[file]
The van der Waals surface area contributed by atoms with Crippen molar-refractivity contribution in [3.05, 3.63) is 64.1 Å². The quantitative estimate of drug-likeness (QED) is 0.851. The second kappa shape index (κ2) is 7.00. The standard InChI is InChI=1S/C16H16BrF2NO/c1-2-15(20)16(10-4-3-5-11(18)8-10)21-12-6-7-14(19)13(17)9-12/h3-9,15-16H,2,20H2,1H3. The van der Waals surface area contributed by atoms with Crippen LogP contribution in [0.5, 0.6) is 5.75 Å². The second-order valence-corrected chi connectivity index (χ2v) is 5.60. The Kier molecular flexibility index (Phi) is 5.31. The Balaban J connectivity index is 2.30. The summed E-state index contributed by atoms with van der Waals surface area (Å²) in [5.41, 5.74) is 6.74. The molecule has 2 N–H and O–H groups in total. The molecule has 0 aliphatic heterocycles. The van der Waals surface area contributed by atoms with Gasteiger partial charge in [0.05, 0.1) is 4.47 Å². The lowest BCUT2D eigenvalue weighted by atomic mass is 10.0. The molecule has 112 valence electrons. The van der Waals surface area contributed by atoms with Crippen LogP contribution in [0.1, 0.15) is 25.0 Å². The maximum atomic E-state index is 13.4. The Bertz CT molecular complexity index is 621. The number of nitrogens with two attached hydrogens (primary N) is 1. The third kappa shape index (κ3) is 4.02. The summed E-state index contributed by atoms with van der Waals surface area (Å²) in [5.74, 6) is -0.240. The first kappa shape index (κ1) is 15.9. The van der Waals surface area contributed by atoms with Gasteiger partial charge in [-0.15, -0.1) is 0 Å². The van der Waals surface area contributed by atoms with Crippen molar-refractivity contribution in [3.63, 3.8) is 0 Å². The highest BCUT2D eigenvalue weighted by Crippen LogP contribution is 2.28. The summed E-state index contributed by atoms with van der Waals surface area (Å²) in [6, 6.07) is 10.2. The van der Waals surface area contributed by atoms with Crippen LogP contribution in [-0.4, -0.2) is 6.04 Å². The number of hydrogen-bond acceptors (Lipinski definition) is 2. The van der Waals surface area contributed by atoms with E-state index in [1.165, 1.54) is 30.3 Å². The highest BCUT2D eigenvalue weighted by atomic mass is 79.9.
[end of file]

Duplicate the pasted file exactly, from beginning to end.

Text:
The van der Waals surface area contributed by atoms with Crippen molar-refractivity contribution in [3.05, 3.63) is 64.1 Å². The quantitative estimate of drug-likeness (QED) is 0.851. The second kappa shape index (κ2) is 7.00. The standard InChI is InChI=1S/C16H16BrF2NO/c1-2-15(20)16(10-4-3-5-11(18)8-10)21-12-6-7-14(19)13(17)9-12/h3-9,15-16H,2,20H2,1H3. The van der Waals surface area contributed by atoms with Crippen LogP contribution in [0.5, 0.6) is 5.75 Å². The second-order valence-corrected chi connectivity index (χ2v) is 5.60. The Kier molecular flexibility index (Phi) is 5.31. The Balaban J connectivity index is 2.30. The summed E-state index contributed by atoms with van der Waals surface area (Å²) in [5.41, 5.74) is 6.74. The molecule has 2 N–H and O–H groups in total. The molecule has 0 aliphatic heterocycles. The van der Waals surface area contributed by atoms with Gasteiger partial charge in [0.05, 0.1) is 4.47 Å². The lowest BCUT2D eigenvalue weighted by atomic mass is 10.0. The molecule has 112 valence electrons. The van der Waals surface area contributed by atoms with Crippen LogP contribution in [0.1, 0.15) is 25.0 Å². The maximum atomic E-state index is 13.4. The Bertz CT molecular complexity index is 621. The number of nitrogens with two attached hydrogens (primary N) is 1. The third kappa shape index (κ3) is 4.02. The summed E-state index contributed by atoms with van der Waals surface area (Å²) in [5.74, 6) is -0.240. The first kappa shape index (κ1) is 15.9. The van der Waals surface area contributed by atoms with Gasteiger partial charge in [-0.15, -0.1) is 0 Å². The van der Waals surface area contributed by atoms with Crippen molar-refractivity contribution in [3.63, 3.8) is 0 Å². The highest BCUT2D eigenvalue weighted by Crippen LogP contribution is 2.28. The summed E-state index contributed by atoms with van der Waals surface area (Å²) in [6, 6.07) is 10.2. The van der Waals surface area contributed by atoms with Crippen LogP contribution in [-0.4, -0.2) is 6.04 Å². The number of hydrogen-bond acceptors (Lipinski definition) is 2. The van der Waals surface area contributed by atoms with E-state index in [1.165, 1.54) is 30.3 Å². The highest BCUT2D eigenvalue weighted by atomic mass is 79.9.